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// Copyright (c) 2012 The Chromium Authors. All rights reserved.
// Use of this source code is governed by a BSD-style license that can be
// found in the LICENSE file.
#include <memory>
#include <string>
#include "base/memory/free_deleter.h"
#include "base/memory/ref_counted.h"
#include "base/pickle.h"
#include "net/base/net_export.h"
#include "starboard/types.h"
namespace net {
// IOBuffers are reference counted data buffers used for easier asynchronous
// IO handling.
// They are often used as the destination buffers for Read() operations, or as
// the source buffers for Write() operations.
// IMPORTANT: Never re-use an IOBuffer after cancelling the IO operation that
// was using it, since this may lead to memory corruption!
// -----------------------
// Ownership of IOBuffers:
// -----------------------
// Although IOBuffers are RefCountedThreadSafe, they are not intended to be
// used as a shared buffer, nor should they be used simultaneously across
// threads. The fact that they are reference counted is an implementation
// detail for allowing them to outlive cancellation of asynchronous
// operations.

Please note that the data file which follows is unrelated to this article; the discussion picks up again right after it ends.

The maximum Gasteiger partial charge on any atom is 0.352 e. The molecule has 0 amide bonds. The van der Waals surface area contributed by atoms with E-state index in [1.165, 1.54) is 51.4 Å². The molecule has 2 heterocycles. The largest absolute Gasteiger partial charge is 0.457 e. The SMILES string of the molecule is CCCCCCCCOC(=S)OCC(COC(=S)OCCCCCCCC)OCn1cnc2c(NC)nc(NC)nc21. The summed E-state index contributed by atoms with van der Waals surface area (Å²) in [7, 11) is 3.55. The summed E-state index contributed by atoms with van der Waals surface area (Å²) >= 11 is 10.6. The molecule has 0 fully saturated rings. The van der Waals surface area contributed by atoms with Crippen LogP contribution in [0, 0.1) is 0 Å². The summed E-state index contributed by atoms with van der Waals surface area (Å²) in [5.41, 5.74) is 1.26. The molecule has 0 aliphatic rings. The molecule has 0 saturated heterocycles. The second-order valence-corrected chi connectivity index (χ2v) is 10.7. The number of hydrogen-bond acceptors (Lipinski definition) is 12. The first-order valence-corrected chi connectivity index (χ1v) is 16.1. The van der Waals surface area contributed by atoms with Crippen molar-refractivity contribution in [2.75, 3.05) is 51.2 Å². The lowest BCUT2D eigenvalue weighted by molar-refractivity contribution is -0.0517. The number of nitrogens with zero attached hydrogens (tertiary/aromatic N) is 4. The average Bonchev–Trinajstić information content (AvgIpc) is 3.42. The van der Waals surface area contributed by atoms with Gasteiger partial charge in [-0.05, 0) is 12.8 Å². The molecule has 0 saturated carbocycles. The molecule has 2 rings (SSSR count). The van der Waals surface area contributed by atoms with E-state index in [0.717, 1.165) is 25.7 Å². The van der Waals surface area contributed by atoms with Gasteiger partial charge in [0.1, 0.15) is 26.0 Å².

// Instead, think of the underlying |char*| buffer contained by the IOBuffer
// as having exactly one owner at a time.
// Whenever you call an asynchronous operation that takes an IOBuffer,
// ownership is implicitly transferred to the called function, until the
// operation has completed (at which point it transfers back to the caller).
// ==> The IOBuffer's data should NOT be manipulated, destroyed, or read
// until the operation has completed.
// ==> Cancellation does NOT count as completion. If an operation using
// an IOBuffer is cancelled, the caller should release their
// reference to this IOBuffer at the time of cancellation since
// they can no longer use it.
// For instance, if you were to call a Read() operation on some class which
// takes an IOBuffer, and then delete that class (which generally will
// trigger cancellation), the IOBuffer which had been passed to Read() should
// never be re-used.
// This usage contract is assumed by any API which takes an IOBuffer, even
// though it may not be explicitly mentioned in the function's comments.
// -----------------------
// Motivation
// -----------------------
// The motivation for transferring ownership during cancellation is
// to make it easier to work with un-cancellable operations.
// For instance, let's say under the hood your API called out to the
// operating system's synchronous ReadFile() function on a worker thread.
// When cancelling through our asynchronous interface, we have no way of
// actually aborting the in progress ReadFile(). We must let it keep running,